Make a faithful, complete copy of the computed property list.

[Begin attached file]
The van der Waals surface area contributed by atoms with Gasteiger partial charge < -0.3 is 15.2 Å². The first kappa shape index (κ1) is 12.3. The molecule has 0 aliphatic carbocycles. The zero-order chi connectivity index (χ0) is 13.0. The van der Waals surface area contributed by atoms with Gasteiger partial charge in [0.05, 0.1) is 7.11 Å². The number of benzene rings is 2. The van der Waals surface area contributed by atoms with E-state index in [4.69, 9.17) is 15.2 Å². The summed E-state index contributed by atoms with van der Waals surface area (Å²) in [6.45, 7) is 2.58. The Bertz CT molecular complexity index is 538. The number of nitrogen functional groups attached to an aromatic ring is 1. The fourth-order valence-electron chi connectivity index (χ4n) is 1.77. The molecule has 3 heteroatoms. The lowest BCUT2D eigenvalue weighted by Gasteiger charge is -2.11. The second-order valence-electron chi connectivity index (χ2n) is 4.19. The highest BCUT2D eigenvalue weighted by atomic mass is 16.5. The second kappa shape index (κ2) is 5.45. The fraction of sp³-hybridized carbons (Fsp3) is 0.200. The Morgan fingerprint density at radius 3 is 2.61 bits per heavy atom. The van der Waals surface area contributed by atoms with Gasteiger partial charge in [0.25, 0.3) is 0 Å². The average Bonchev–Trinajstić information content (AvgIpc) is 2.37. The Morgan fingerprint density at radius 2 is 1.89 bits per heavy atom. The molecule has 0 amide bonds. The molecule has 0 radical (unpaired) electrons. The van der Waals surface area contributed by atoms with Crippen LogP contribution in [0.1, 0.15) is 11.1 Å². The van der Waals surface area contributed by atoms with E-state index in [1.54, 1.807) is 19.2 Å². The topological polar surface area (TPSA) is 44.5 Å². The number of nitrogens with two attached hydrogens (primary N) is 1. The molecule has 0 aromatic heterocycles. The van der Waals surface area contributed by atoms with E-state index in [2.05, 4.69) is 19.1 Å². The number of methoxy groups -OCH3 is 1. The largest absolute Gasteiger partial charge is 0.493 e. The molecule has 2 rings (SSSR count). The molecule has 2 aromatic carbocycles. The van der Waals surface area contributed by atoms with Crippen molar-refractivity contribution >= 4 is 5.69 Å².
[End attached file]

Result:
The van der Waals surface area contributed by atoms with Gasteiger partial charge < -0.3 is 15.2 Å². The first kappa shape index (κ1) is 12.3. The molecule has 0 aliphatic carbocycles. The zero-order chi connectivity index (χ0) is 13.0. The van der Waals surface area contributed by atoms with Gasteiger partial charge in [0.05, 0.1) is 7.11 Å². The number of benzene rings is 2. The van der Waals surface area contributed by atoms with E-state index in [4.69, 9.17) is 15.2 Å². The summed E-state index contributed by atoms with van der Waals surface area (Å²) in [6.45, 7) is 2.58. The Bertz CT molecular complexity index is 538. The number of nitrogen functional groups attached to an aromatic ring is 1. The fourth-order valence-electron chi connectivity index (χ4n) is 1.77. The molecule has 3 heteroatoms. The lowest BCUT2D eigenvalue weighted by Gasteiger charge is -2.11. The second-order valence-electron chi connectivity index (χ2n) is 4.19. The highest BCUT2D eigenvalue weighted by atomic mass is 16.5. The second kappa shape index (κ2) is 5.45. The fraction of sp³-hybridized carbons (Fsp3) is 0.200. The Morgan fingerprint density at radius 3 is 2.61 bits per heavy atom. The van der Waals surface area contributed by atoms with Gasteiger partial charge in [0.25, 0.3) is 0 Å². The average Bonchev–Trinajstić information content (AvgIpc) is 2.37. The Morgan fingerprint density at radius 2 is 1.89 bits per heavy atom. The molecule has 0 amide bonds. The molecule has 0 radical (unpaired) electrons. The van der Waals surface area contributed by atoms with Crippen LogP contribution in [0.1, 0.15) is 11.1 Å². The van der Waals surface area contributed by atoms with E-state index in [1.54, 1.807) is 19.2 Å². The topological polar surface area (TPSA) is 44.5 Å². The number of nitrogens with two attached hydrogens (primary N) is 1. The molecule has 0 aromatic heterocycles. The van der Waals surface area contributed by atoms with E-state index in [2.05, 4.69) is 19.1 Å². The number of methoxy groups -OCH3 is 1. The largest absolute Gasteiger partial charge is 0.493 e. The molecule has 2 rings (SSSR count). The molecule has 2 aromatic carbocycles. The van der Waals surface area contributed by atoms with Crippen molar-refractivity contribution >= 4 is 5.69 Å².